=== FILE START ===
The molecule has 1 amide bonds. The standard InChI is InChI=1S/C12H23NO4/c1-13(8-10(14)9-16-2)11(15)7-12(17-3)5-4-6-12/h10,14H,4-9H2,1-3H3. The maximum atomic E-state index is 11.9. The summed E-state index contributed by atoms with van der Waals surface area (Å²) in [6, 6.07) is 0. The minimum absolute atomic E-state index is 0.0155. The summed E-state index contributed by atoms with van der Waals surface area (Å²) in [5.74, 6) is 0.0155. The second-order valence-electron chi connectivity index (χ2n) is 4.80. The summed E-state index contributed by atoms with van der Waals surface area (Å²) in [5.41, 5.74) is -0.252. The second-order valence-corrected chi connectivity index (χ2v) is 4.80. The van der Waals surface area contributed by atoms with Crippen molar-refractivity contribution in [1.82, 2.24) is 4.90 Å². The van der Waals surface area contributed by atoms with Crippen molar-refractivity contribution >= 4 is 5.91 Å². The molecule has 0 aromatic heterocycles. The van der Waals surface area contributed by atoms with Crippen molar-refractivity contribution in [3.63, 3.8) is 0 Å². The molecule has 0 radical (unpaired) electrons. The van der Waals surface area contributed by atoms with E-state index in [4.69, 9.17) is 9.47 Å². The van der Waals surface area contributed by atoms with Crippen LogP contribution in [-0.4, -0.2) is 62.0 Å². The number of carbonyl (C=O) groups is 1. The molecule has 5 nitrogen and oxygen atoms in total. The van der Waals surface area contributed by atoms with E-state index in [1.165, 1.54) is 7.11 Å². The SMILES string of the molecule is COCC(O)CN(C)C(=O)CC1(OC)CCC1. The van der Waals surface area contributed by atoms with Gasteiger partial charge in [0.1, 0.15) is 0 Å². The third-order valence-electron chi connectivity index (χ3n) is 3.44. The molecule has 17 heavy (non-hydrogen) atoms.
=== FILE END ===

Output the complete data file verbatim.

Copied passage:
The molecule has 1 amide bonds. The standard InChI is InChI=1S/C12H23NO4/c1-13(8-10(14)9-16-2)11(15)7-12(17-3)5-4-6-12/h10,14H,4-9H2,1-3H3. The maximum atomic E-state index is 11.9. The summed E-state index contributed by atoms with van der Waals surface area (Å²) in [6, 6.07) is 0. The minimum absolute atomic E-state index is 0.0155. The summed E-state index contributed by atoms with van der Waals surface area (Å²) in [5.74, 6) is 0.0155. The second-order valence-electron chi connectivity index (χ2n) is 4.80. The summed E-state index contributed by atoms with van der Waals surface area (Å²) in [5.41, 5.74) is -0.252. The second-order valence-corrected chi connectivity index (χ2v) is 4.80. The van der Waals surface area contributed by atoms with Crippen molar-refractivity contribution in [1.82, 2.24) is 4.90 Å². The van der Waals surface area contributed by atoms with Crippen molar-refractivity contribution >= 4 is 5.91 Å². The molecule has 0 aromatic heterocycles. The van der Waals surface area contributed by atoms with Crippen molar-refractivity contribution in [3.63, 3.8) is 0 Å². The molecule has 0 radical (unpaired) electrons. The van der Waals surface area contributed by atoms with E-state index in [4.69, 9.17) is 9.47 Å². The van der Waals surface area contributed by atoms with Crippen LogP contribution in [-0.4, -0.2) is 62.0 Å². The number of carbonyl (C=O) groups is 1. The molecule has 5 nitrogen and oxygen atoms in total. The van der Waals surface area contributed by atoms with E-state index in [1.165, 1.54) is 7.11 Å². The SMILES string of the molecule is COCC(O)CN(C)C(=O)CC1(OC)CCC1. The van der Waals surface area contributed by atoms with Gasteiger partial charge in [0.1, 0.15) is 0 Å². The third-order valence-electron chi connectivity index (χ3n) is 3.44. The molecule has 17 heavy (non-hydrogen) atoms.